The elderly patient stared back at me with watery, vacant eyes while I leaned over to listen to her lungs and complete my assessment. Her lungs were clear and her heart rate remained steady and slow. She reached up to pull at her nasal cannula and her daughter quickly replaced it, saying, "Now, momma, leave that be. It's your oxygen. It's gonna help you."
I sat down near the bedside with the daughter and granddaughter and we talked about the patient's course: she had ongoing dementia and recently suffered a fall and a broken hip. After surgery, she had a stroke that affected her ability to swallow and the family was faithful to follow her wishes not to have a feeding tube. Because of some pain from her hip, and some restlessness, we had admitted her to inpatient hospice care for symptom management. Now, two days later, her pain was well controlled and the patient was resting comfortably with no further need for interventions that could only be provided in a hospital/hospice house setting-care often referred to as general inpatient care or GIP.
I talked with the family about what had happened over the previous two days: her pain was better. Yes, they agreed. And she was calmer and appeared more comfortable. Yes, they saw that, too. I also pointed out that while she continued to take the occasional bite of ice cream or applesauce, she was not able to take in enough calories to survive over the long term or to be able to go through rehabilitative care.
As gently as I could, I told the family she would need to be discharged to home or to a nursing home setting; either place, hospice would come and take care of her there. Although we had covered this thoroughly during the hospice admission process, it seemed to be new news to the family at this stressful time.
"What are you talking about? You can't make her go home! We can't take care of her! I have a bad back, and I can't pay caregivers. No! You cannot send her home." She crossed her arms and leaned back in the chair, her face set and angry.
I listened and made a conscious effort to open my hands, palms up, while working to keep my facial expression neutral. I asked her a few questions about the home situation, looking for clarification. She raised her voice and became more agitated. Her daughter, a young woman probably in her 20's, put her hand on her mother's arm, obviously trying to calm her down. The daughter got up and stormed out of the room. The daughter raised her eyebrows and shrugged as if to say, "What do you do about that?"
Hospice's goal is to primarily take care of people in the home. The team is set up so that the nurses, aids, social workers and chaplains, visit and care for patients in their familiar home setting. Sometimes the "home" is a nursing home or an assisted living or even a family member's home. Wherever "home" is, hospice will come to them there. The hospice services in and of themselves are almost always covered by insurance and they are covered 100% by Medicare. But the "home" itself, is private pay. So if the patient needs to be in a nursing home, hospice comes there to care for them, but they are responsible for the room and board at the facility.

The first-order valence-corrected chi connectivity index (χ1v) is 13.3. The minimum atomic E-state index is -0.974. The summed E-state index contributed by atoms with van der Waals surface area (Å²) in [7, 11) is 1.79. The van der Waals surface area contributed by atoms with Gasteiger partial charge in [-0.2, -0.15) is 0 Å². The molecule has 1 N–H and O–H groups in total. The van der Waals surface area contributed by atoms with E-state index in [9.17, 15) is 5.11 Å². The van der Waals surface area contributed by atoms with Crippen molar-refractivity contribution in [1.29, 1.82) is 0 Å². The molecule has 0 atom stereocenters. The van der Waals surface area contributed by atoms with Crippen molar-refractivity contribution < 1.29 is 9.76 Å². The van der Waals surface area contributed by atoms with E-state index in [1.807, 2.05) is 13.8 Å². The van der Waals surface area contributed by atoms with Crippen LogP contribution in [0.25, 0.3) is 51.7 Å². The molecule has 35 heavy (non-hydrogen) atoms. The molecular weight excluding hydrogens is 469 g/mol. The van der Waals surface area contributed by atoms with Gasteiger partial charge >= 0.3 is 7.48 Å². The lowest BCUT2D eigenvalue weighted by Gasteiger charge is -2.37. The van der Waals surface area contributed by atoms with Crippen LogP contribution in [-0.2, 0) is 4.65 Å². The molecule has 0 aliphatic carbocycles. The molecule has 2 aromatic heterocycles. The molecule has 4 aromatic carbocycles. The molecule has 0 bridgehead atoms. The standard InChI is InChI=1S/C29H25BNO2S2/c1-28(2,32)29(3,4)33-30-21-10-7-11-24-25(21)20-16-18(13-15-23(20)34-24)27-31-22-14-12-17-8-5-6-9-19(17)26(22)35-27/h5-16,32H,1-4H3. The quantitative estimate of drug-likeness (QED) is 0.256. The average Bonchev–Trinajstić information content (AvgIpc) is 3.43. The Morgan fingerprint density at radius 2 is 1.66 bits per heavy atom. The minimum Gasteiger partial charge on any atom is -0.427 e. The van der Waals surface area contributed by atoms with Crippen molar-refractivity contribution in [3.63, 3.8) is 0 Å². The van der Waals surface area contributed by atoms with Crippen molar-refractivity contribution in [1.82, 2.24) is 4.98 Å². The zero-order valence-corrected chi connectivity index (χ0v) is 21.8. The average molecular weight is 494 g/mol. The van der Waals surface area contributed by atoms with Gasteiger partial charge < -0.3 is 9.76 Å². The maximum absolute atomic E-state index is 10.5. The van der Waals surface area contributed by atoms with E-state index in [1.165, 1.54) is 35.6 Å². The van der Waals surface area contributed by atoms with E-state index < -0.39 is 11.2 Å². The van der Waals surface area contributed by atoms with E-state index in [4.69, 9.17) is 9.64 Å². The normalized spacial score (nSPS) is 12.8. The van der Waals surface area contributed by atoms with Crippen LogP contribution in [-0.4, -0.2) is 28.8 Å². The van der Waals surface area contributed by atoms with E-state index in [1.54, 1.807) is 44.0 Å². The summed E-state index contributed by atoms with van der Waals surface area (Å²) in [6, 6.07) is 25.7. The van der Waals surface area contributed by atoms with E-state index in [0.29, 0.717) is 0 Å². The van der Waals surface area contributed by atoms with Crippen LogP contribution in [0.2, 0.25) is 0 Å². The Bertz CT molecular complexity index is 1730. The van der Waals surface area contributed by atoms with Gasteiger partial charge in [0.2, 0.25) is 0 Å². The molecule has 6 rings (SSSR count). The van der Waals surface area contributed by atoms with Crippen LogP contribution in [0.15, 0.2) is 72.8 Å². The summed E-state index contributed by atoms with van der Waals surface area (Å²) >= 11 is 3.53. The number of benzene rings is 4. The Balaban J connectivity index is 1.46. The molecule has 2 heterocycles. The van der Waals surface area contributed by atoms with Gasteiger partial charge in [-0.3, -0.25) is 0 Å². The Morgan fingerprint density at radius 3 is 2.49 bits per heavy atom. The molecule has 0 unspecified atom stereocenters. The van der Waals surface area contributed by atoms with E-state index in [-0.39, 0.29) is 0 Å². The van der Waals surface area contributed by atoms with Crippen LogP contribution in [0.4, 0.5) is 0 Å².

While this makes good sense when we are cool and rational, it can come as the final straw for an overwhelmed family who has used up all their emotional, physical and financial resources caring for a loved one who has been ill over a period of time. People generally don't understand or don't remember that this is the place where those who can afford it employ long term care insurance. For others, it can be a time of real financial hardship, taking the last of meager resources. For those who are indigent, Medicaid will often be involved in helping cover the nursing home expenses.
During these tense times, the questions can come fast and furious
"What do you mean you don't pay for the nursing home?"
"What do you mean my loved one has to go home?"
"What do you mean she is stable? She is dying!"
In hospice, our job is to listen, to be able to show some empathy and to help the family come to the best solution for them.
I left the room to allow the family some time and space. After discussing the situation with my managers, I waited until a social worker arrived and we went back in to talk with the family again. After more conversation, we were able to reach a solution that seemed to help the family with what they needed the most: time and rest. We kept the patient in the hospital for a few days of respite, allowing the family time to process, recovery physically, and make arrangements to care for her well at home with a rotation of extended family members.
By the end of the day, there were hugs and comforting words all around as the family resolved to go home for a bit and get some "real sleep," but most importantly, the patient was resting, comfortable and appearing to be at peace.
What has been your experience with GIP/respite/home care and the interface between these three? Do you have any insights on how to make these transitions easier for everyone?